Wind around the edge of the Thames, ducking under the colourful ‘Power’ archway as you do, and in the shadow of Battersea Power Station is where you’ll find Fiume. Translating as river, the contemporary Italian sits in front of a water feature that reflects the golden hue of the recently renovated chimneys towering above.
This is Calabrian chef Francesco Mazzei’s third restaurant in partnership with D&D London. Inside, the restaurant’s décor reflects the menu – it’s smart but relaxed. There’s counter dining and high chairs by the bar for quick plates of cicchetti ( fried calamari to crostini draped with mozzarella, anchovies and roasted peppers) and homemade breads from the wood-fired pizza oven.
The menu proper focusses on the recipes of southern Italy , or Mezzogiorno, jumping around the eight different regions. Think wobbly burrata and slow-cooked octopus to start, with classic mains such as aubergine parmigiana and seafood fregola, along with a handmade pasta menu.
Angelina, Dalston – for Italian-Japanese fusion
Simple yet refined Italian-Japanese cooking is the focus at Angelina, and their dining concept is boldly simple: just a five-course sharing menu for £38.
The menu starts with elegant fish and seafood crudités: Sicilian red prawns, dusted with roasted rice powder and drizzled with olive oil, has a lusciously soft, almost creamy texture, while rich tuna belly is pepped up by a zingy blood orange dressing. Sea bream with mirin is salty-fresh.
Elsewhere, a risotto with unagi (eel), burnt soy butter and dashi is perfectly executed, the rice creamy but retaining just the right amount of bite, the fish butter-soft, while onglet steak with charred radicchio is all bitter, umami intensity.
Radici, Islington – for a refreshed old-school Italian
Hot new Islington restaurant Radici is the latest venture from Italian chef Francesco Mazzei, who also oversees Sartoria in Mayfair. More of a neighbourhood trattoria than its Savile Row sibling, Radici’s menu incorporates dishes such as seafood fettuccine and calf’s liver involtino with pancetta, garlic and rosemary served with smoked potato mash. “I would call Radici a ‘refreshed old-school Italian’,” says Francesco. “We’re true to who we are.”
Pastaio, Soho – for casual pasta dinners
Chef Stevie Parle’s latest venture brings handmade pasta and affordable wines to Soho. A cavernous Tom Dixon-designed space on Ganton Street that’s all high ceilings and exposed fittings, with a huge, colourful mural (by Rob Lowe of Supermundane) that saves the room from feeling coldly industrial.
From the pasta section, malloreddus (tiny, ridged Sardinian gnocchi) came dressed with a slow-cooked sausage sauce that was elegantly light and flavourful, while agnoli stuffed with grouse, pork and rabbit was a deceptively simple dish that made good use of prime autumn produce. Be sure to order the agnoli – a triumph of pared-back cooking perfectly cooked and crafted pasta, a generous game filling and a seriously moreish sage-butter sauce.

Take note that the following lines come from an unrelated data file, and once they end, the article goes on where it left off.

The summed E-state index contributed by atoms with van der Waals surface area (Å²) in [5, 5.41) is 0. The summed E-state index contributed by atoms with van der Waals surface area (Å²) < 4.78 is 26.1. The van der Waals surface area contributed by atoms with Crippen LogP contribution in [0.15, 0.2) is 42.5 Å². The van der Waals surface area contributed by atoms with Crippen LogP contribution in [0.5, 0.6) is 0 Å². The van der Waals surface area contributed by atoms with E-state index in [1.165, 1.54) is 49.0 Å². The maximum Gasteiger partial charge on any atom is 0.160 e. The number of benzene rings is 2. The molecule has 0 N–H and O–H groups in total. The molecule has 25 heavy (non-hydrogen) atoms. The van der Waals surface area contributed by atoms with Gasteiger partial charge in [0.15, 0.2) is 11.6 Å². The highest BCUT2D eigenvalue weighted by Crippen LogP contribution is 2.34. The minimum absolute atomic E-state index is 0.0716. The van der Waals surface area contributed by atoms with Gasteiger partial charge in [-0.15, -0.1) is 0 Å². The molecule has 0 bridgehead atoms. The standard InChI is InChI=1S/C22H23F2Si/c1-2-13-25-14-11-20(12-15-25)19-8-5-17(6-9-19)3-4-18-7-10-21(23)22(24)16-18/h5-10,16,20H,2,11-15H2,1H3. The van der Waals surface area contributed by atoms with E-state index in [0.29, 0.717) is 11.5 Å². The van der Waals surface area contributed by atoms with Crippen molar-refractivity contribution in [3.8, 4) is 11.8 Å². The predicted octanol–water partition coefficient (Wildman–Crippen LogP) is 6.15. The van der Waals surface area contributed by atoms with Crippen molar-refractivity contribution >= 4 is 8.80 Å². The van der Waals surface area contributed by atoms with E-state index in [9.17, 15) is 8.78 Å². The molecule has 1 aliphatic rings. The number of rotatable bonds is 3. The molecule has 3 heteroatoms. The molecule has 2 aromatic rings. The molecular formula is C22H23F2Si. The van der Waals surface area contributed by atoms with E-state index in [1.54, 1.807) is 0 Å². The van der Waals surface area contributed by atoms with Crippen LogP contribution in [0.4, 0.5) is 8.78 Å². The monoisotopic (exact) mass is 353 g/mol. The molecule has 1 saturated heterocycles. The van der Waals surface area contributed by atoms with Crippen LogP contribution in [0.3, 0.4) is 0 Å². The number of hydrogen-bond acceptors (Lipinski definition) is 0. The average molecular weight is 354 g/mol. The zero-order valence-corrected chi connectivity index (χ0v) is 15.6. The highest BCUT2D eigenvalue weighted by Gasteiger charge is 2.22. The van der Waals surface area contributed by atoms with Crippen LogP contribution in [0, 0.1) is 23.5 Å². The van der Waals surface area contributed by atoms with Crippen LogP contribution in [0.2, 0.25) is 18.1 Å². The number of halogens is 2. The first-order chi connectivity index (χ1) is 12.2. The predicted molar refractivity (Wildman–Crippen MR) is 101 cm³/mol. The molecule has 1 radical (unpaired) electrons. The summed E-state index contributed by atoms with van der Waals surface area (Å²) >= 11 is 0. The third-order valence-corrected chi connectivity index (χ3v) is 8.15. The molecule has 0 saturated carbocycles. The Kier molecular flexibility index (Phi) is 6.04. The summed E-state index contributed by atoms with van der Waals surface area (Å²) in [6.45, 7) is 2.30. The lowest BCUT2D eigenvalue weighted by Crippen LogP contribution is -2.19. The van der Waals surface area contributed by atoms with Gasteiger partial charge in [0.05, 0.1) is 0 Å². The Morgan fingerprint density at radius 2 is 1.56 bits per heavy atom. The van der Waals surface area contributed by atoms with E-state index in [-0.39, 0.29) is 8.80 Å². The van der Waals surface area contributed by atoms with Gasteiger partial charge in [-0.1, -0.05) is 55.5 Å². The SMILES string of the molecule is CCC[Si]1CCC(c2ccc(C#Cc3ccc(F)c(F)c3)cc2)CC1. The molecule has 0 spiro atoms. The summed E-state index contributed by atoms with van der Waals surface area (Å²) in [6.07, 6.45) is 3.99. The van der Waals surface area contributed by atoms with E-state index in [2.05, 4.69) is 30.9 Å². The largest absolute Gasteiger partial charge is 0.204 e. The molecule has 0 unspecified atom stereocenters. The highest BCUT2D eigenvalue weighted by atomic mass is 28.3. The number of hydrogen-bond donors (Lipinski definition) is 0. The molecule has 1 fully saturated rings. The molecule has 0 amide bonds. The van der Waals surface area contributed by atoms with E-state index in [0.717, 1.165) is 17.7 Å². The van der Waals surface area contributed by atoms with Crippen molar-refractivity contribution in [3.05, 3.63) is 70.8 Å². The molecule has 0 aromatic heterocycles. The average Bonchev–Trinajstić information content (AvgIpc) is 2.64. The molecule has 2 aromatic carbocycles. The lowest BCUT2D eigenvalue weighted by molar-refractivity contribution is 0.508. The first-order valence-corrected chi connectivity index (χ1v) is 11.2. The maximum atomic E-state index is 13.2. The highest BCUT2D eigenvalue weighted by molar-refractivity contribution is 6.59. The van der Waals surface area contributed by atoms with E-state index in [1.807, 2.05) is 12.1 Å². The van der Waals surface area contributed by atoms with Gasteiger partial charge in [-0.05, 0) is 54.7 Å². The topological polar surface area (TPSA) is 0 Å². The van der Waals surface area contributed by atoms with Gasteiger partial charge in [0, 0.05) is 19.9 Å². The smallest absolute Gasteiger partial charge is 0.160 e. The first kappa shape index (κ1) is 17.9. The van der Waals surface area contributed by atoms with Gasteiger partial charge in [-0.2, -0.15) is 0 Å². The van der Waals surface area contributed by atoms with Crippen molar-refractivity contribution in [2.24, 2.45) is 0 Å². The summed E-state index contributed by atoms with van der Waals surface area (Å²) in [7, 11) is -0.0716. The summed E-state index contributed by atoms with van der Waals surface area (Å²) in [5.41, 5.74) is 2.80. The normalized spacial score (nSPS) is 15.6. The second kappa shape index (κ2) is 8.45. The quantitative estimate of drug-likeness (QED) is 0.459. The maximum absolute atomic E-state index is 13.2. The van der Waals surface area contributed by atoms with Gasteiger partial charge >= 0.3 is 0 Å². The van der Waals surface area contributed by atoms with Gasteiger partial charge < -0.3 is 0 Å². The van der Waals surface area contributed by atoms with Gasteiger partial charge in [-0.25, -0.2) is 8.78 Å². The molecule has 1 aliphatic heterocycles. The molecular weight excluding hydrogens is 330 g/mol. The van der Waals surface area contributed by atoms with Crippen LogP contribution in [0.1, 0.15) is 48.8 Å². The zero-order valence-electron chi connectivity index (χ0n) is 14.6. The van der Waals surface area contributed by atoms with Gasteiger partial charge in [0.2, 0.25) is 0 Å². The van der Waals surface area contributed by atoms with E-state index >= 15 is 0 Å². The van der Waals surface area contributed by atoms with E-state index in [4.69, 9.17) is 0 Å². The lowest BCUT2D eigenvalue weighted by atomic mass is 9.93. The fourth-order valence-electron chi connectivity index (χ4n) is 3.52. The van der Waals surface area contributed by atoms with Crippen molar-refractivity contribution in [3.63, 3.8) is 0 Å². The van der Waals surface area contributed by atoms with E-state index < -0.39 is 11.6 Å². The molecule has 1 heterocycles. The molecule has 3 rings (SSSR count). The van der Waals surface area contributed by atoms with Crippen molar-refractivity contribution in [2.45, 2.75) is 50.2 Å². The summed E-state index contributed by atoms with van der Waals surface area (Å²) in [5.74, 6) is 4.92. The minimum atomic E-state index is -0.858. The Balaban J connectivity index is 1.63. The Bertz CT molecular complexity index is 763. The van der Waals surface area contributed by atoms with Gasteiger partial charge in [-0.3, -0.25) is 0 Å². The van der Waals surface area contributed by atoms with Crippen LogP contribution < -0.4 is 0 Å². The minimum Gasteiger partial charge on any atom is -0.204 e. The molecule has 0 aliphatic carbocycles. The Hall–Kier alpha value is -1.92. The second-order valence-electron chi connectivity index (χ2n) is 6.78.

The drinks offering at Pastaio is short and affordable, ranging from prosecco and Aperol slushies to wines from lesser-known Italian growers, many priced by the glass. We tried a velvety, smoky refosco – a spot-on recommendation from our friendly, knowledgeable waiter.
Osteria Romana, Knightsbridge – for Roman cooking
A small, softly lit space, the décor keeps it simple with plain wooden flooring and furniture, earth-hued walls and little copper lamps that shine inviting pools of light over each table. Pots of vivid green basil adorn each table and a wall-to-wall wine rack provides a focal point at one end of the room. The effect is intimate, unpretentious but still tastefully sleek – it is Knightsbridge, after all.
Four fat, handmade gnocchi were the stars of our antipasti. Pleasingly fluffy, they came drizzled with a decadent, moreish black truffle and pecorino sauce. Well-made rice croquettes, with a crisp exterior and meaty ragu filling, were complemented by a tangy tomato velouté. Spaghetti carbonara , that iconic Roman dish, was note perfect, with a silky properly emulsified sauce. Tonnarelli with artichokes and red prawns combined juicy crustacean with dried shards of artichokes and a bisque-like sauce. Lamb chops – served with ultra-smooth mashed potatoes and crispy leeks – were pink, tender and deeply flavoured.